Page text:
Candidates in Libya’s 24 December presidential election are turning to the courts in likely futile last-ditch attempts to bar controversial rivals from the race. A local court ordered the electoral commission Wednesday to drop Khalifa Haftar, head of the military coalition that launched a war against Tripoli in 2019, from the candidate list, but the ruling will probably be overturned as the court lacks national jurisdiction. The same day, a Tripoli appeals court cleared Prime Minister Abdelhamid Dabaiba to run, shortly after his opponents filed a suit saying he violated a February pledge not to take part. Saif al-Islam al-Qadhafi, son of long-time dictator Muammar al-Qadhafi, won his appeal of an electoral commission decision to exclude him. In the end, says Crisis Group expert Claudia Gazzini, the election risks being marred with wrangling that could lead to boycotts, contestation of results and possibly also armed mobilisation.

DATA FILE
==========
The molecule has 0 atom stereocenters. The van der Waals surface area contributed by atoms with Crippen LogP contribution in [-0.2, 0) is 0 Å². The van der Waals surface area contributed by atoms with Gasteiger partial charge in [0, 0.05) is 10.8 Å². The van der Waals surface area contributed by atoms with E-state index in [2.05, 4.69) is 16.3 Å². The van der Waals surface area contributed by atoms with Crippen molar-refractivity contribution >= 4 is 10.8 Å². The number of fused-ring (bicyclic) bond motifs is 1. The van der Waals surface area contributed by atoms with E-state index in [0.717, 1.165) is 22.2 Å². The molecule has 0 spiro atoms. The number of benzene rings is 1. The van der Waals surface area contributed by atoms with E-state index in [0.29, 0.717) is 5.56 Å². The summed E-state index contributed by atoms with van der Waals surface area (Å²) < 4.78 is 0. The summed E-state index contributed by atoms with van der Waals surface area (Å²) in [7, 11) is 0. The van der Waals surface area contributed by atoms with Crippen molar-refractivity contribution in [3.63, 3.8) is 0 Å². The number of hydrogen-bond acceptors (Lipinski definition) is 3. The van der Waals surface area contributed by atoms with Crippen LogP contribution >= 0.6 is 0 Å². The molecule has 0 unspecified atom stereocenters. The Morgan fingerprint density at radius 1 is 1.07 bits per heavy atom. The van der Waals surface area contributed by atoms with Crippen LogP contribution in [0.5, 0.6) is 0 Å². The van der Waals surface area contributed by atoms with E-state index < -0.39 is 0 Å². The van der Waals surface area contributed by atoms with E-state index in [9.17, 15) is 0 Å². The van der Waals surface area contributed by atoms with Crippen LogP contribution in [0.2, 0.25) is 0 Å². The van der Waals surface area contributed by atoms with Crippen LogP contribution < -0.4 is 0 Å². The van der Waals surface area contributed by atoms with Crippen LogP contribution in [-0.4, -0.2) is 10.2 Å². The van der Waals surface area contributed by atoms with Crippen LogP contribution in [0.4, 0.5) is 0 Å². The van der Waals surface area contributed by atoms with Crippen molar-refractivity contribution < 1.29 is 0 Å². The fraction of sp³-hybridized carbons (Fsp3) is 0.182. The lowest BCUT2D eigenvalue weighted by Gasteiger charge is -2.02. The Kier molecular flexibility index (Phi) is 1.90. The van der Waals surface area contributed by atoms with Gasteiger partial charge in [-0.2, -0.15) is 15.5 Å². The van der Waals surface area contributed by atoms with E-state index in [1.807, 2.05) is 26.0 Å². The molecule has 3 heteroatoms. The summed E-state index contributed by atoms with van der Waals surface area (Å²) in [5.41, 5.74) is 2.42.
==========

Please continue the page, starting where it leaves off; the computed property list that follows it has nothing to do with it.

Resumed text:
The parties to the 2015 Iran nuclear agreement and the U.S. convened in Vienna Monday to restart talks about restoring the pact on which President Donald Trump reneged in 2018. Despite President Joe Biden’s promise to rejoin the deal, negotiations have sputtered due to both U.S. and Iranian attempts to alter its original terms. Having significantly accelerated its nuclear activities during the five-month diplomatic hiatus, the new Iranian government is reportedly driving a harder bargain. What is unclear, says Crisis Group expert Ali Vaez, is whether the two sides have the requisite flexibility to meet each other halfway on contentious issues like the scope of sanctions relief and guarantees that the U.S. will not undermine the deal again.